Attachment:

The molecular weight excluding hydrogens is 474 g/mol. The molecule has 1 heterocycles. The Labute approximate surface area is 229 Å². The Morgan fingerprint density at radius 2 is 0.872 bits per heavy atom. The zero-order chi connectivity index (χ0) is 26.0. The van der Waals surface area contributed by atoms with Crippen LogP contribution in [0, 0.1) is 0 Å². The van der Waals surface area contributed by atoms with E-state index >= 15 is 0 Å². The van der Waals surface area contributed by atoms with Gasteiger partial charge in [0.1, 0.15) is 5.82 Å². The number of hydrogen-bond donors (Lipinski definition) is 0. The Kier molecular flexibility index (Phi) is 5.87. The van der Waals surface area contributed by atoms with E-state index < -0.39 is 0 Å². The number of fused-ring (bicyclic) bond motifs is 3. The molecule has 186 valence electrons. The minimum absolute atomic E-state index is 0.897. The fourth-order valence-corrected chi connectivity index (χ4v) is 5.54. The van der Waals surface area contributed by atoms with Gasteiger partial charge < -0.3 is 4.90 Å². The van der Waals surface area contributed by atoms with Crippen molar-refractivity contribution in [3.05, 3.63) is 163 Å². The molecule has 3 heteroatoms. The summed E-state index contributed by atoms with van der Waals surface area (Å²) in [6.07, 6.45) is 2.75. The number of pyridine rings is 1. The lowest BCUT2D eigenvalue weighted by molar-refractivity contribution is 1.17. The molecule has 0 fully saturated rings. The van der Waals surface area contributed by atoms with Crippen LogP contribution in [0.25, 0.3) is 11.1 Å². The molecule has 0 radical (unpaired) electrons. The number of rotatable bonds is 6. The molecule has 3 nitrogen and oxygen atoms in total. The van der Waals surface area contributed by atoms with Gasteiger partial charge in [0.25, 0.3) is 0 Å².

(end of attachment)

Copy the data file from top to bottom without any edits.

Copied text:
The molecular weight excluding hydrogens is 474 g/mol. The molecule has 1 heterocycles. The Labute approximate surface area is 229 Å². The Morgan fingerprint density at radius 2 is 0.872 bits per heavy atom. The zero-order chi connectivity index (χ0) is 26.0. The van der Waals surface area contributed by atoms with Crippen LogP contribution in [0, 0.1) is 0 Å². The van der Waals surface area contributed by atoms with E-state index >= 15 is 0 Å². The van der Waals surface area contributed by atoms with Gasteiger partial charge in [0.1, 0.15) is 5.82 Å². The number of hydrogen-bond donors (Lipinski definition) is 0. The Kier molecular flexibility index (Phi) is 5.87. The van der Waals surface area contributed by atoms with E-state index < -0.39 is 0 Å². The number of fused-ring (bicyclic) bond motifs is 3. The molecule has 186 valence electrons. The minimum absolute atomic E-state index is 0.897. The fourth-order valence-corrected chi connectivity index (χ4v) is 5.54. The van der Waals surface area contributed by atoms with Gasteiger partial charge < -0.3 is 4.90 Å². The van der Waals surface area contributed by atoms with Crippen molar-refractivity contribution in [3.05, 3.63) is 163 Å². The molecule has 3 heteroatoms. The summed E-state index contributed by atoms with van der Waals surface area (Å²) in [6.07, 6.45) is 2.75. The number of pyridine rings is 1. The lowest BCUT2D eigenvalue weighted by molar-refractivity contribution is 1.17. The molecule has 0 fully saturated rings. The van der Waals surface area contributed by atoms with Crippen LogP contribution in [0.25, 0.3) is 11.1 Å². The molecule has 0 radical (unpaired) electrons. The number of rotatable bonds is 6. The molecule has 3 nitrogen and oxygen atoms in total. The van der Waals surface area contributed by atoms with Gasteiger partial charge in [0.25, 0.3) is 0 Å².